News reports suggest that the average amount donated by the ‘Bank of Mum and Dad’ is £18,000. This is a massive boost to deposits for first time buyers, but it can raise other issues. Wills, Trusts and Probate lawyer Ed Coode and Residential Property lawyer Kate Manning discuss these.
Here at Coodes, we see parents helping their adult children with funds ranging from a few thousand pounds right up to the gift of a house. This needs careful thought and planning, so these are the things we think you should consider.
Have you made note of the gift in your Will?
If you have children, and want to divide your estate after your death fairly between them, then you may wish to update your Will to take account of a gifts or deposits given to each child during your lifetime(s).
The Inheritance Tax (IHT) and Capital Gains Tax rules around gifts are complicated and there are many pitfalls, particularly with regards to shares of property and IHT taper relief. If you think IHT may apply to your estate, or you are giving or creating a new interest that may trigger a Capital Gain, then you should take advice from one of our lawyers before making the gift.
In some circumstances a gift could be seen as trying to avoid care home fees, which may cause problems later on.
Do I need a Declaration of Trust?
If you decide to gift money to your child for a deposit, you could protect the money you have gifted with a Declaration of Trust. This can state who gifted the money, how it should be divided when the property comes to be sold and lay out responsibilities for outgoings and what happens to the property if a relationship breaks down. You should consider that if your child goes on to marry, this could affect the enforceability of the Declaration of Trust.
Are you making a gift or a loan?
If you expect it to be paid back when your child is financially better off then you should discuss interest, repayment conditions and security with your child before we can advise on documentation and appropriate safeguards for you both. You will also need to consider what should happen to this loan, if you were to die before it was paid back.
Are you going to take a legal charge on the property?
One of the best ways to protect the money you are lending to your children is to make a formal loan and then secure it by registering a charge against the property being purchased. However, if there is a mortgage then the lender must consent to this. If the property is sold in the future, your loan could then be paid back. If you are thinking about taking a legal charge, you will need to instruct a lawyer to draw this up for you.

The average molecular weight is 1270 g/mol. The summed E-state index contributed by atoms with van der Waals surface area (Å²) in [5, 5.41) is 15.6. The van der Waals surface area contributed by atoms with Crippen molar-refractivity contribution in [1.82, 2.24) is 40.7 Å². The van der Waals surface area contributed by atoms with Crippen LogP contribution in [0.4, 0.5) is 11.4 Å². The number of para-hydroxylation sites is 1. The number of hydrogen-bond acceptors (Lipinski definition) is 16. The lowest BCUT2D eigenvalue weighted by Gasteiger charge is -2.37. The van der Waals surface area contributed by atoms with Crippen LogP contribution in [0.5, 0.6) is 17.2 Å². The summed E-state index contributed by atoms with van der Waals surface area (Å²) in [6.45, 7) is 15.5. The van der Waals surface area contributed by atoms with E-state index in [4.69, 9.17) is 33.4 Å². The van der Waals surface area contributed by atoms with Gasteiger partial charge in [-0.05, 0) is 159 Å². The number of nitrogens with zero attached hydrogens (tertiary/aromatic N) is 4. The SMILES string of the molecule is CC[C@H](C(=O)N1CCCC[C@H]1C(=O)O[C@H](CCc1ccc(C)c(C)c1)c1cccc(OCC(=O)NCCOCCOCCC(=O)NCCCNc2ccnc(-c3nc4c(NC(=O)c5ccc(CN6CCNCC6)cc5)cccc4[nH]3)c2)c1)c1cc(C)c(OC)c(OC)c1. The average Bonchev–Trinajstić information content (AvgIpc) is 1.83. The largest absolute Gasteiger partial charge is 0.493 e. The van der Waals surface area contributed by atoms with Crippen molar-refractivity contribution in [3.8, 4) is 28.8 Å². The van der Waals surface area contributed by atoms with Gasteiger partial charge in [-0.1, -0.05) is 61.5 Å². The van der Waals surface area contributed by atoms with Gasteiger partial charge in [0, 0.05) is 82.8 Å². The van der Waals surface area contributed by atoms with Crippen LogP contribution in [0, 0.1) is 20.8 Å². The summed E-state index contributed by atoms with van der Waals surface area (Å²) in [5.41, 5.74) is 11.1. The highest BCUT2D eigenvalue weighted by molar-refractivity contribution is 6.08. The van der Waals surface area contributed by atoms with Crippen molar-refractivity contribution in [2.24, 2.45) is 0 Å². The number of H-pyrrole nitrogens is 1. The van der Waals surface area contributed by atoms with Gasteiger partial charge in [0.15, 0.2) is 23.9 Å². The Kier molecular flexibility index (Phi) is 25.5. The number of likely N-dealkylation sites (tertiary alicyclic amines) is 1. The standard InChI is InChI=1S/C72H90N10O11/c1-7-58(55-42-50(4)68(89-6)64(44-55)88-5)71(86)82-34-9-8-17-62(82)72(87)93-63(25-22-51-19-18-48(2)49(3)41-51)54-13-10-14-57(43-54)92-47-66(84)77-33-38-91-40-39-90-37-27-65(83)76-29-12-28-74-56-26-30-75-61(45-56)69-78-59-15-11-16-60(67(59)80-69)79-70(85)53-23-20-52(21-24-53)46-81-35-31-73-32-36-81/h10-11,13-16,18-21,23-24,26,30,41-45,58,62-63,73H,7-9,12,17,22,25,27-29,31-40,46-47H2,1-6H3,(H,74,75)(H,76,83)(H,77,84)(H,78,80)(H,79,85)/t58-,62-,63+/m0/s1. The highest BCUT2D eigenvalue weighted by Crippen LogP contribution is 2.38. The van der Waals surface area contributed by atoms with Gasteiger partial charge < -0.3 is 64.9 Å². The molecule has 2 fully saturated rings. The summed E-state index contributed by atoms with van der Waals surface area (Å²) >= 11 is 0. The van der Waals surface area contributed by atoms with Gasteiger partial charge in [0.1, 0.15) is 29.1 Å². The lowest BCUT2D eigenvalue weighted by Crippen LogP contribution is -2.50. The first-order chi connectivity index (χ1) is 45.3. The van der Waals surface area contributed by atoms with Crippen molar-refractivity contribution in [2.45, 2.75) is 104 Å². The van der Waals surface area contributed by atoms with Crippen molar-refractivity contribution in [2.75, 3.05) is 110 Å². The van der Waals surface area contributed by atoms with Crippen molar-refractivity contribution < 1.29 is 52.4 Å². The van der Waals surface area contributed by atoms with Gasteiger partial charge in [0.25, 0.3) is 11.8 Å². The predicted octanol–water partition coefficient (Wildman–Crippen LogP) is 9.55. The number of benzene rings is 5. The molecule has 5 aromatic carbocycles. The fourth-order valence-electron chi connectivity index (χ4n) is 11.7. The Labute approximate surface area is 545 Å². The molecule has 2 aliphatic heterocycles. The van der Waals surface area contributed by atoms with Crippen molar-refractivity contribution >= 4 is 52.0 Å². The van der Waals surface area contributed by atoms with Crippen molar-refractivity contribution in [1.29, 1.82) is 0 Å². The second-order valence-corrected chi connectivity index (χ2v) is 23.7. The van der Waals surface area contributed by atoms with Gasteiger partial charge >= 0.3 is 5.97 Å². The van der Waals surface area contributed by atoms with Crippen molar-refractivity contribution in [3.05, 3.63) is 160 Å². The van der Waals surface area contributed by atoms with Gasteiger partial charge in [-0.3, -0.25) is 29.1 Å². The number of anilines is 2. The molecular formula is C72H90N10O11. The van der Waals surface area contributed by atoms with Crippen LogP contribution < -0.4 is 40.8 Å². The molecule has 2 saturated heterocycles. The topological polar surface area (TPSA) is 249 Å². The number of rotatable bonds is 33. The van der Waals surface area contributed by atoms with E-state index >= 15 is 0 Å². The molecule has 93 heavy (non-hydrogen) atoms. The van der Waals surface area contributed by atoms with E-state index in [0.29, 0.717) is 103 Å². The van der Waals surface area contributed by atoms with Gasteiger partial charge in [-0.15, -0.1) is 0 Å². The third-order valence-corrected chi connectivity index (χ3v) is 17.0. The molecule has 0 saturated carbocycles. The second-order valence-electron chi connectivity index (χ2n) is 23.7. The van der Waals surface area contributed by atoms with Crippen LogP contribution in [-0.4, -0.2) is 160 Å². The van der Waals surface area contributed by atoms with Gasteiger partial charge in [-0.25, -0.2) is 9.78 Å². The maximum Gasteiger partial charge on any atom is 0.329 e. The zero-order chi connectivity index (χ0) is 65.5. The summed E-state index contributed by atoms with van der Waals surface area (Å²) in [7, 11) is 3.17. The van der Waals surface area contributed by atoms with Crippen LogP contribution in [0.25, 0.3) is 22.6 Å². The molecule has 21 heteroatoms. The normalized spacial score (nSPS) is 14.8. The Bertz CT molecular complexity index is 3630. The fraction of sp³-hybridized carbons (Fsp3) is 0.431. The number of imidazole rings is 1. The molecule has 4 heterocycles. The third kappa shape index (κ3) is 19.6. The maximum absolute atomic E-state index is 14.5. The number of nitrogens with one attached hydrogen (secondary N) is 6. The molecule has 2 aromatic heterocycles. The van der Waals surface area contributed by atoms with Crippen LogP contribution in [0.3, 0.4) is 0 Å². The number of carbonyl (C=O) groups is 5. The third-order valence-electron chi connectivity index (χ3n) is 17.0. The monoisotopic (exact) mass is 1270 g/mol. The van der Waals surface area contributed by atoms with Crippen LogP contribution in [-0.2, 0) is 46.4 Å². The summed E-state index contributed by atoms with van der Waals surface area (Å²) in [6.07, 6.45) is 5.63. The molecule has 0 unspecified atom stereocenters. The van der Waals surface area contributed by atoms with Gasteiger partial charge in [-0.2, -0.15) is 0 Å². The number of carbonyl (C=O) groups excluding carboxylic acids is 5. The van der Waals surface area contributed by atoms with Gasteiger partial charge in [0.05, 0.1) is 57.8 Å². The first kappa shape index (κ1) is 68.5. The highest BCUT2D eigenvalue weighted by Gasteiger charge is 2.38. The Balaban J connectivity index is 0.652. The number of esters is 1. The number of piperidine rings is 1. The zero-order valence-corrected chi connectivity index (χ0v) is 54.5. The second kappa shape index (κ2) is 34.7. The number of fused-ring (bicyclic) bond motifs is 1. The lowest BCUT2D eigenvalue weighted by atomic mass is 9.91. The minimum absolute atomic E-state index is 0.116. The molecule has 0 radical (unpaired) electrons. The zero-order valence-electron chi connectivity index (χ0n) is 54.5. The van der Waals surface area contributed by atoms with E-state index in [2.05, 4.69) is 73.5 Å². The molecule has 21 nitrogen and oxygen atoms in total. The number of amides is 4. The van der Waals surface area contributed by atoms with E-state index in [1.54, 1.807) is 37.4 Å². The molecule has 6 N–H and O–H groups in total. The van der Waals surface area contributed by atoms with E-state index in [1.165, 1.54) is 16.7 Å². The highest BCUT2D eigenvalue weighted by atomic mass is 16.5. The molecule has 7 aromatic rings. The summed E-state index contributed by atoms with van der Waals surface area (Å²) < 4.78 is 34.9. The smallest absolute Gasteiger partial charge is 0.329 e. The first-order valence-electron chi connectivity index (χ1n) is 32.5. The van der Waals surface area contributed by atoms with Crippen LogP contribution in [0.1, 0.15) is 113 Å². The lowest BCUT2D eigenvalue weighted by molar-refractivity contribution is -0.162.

Is your child buying with a spouse or long-term partner?
This may affect whether you wish to make a gift or a loan to your child. You will need to consider the implications, and you may decide to take a charge on the property to protect your child’s contribution. In these circumstances, your child and partner should also make Wills.
Should I jointly purchase the property with my child?
You could jointly purchase a property with your child and take out a joint mortgage, although this would make you equally liable for the repayment of the loan. There are advantages and disadvantages to this. Higher rate stamp duty could become payable if the property is your second home and there could be Capital Gain implications upon sale. Our team can advise you of the potential implications if you are considering this approach.
Is this a gift from your own resources, or are you releasing equity from your home to fund it?
This will need careful consideration and we can advise you on the implications of the different options. We have a specialist team who can advise you on equity release mortgages.
Whatever your circumstances, you will need to think carefully about the best way of dealing with the gift or loan to your children. Being the Bank of Mum and Dad is often more complex than you first think, so take a step back and get legal advice before you offer to help.
For more information on this issue contact Ed Coode in the Wills, Probate and Trusts team at Coodes Solicitors on 01726 874700 or firstname.lastname@example.org, or contact the Residential Property team on 0800 328 3282